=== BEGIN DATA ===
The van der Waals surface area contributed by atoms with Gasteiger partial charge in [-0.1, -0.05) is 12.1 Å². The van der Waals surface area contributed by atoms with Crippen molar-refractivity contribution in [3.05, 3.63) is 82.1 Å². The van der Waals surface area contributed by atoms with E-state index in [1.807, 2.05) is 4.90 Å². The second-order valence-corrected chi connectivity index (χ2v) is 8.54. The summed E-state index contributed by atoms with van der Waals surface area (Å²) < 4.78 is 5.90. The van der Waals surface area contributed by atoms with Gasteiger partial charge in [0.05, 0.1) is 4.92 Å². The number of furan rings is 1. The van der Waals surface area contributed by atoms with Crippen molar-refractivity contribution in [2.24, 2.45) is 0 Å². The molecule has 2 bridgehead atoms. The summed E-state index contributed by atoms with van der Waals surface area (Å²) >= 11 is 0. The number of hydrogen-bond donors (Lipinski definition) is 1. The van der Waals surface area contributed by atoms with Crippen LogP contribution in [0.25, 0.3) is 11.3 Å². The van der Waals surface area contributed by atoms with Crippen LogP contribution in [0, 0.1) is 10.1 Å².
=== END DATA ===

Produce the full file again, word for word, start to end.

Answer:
The van der Waals surface area contributed by atoms with Gasteiger partial charge in [-0.1, -0.05) is 12.1 Å². The van der Waals surface area contributed by atoms with Crippen molar-refractivity contribution in [3.05, 3.63) is 82.1 Å². The van der Waals surface area contributed by atoms with E-state index in [1.807, 2.05) is 4.90 Å². The second-order valence-corrected chi connectivity index (χ2v) is 8.54. The summed E-state index contributed by atoms with van der Waals surface area (Å²) < 4.78 is 5.90. The van der Waals surface area contributed by atoms with Gasteiger partial charge in [0.05, 0.1) is 4.92 Å². The number of furan rings is 1. The van der Waals surface area contributed by atoms with Crippen molar-refractivity contribution in [2.24, 2.45) is 0 Å². The molecule has 2 bridgehead atoms. The summed E-state index contributed by atoms with van der Waals surface area (Å²) >= 11 is 0. The number of hydrogen-bond donors (Lipinski definition) is 1. The van der Waals surface area contributed by atoms with Crippen LogP contribution in [0.25, 0.3) is 11.3 Å². The van der Waals surface area contributed by atoms with Crippen LogP contribution in [0, 0.1) is 10.1 Å².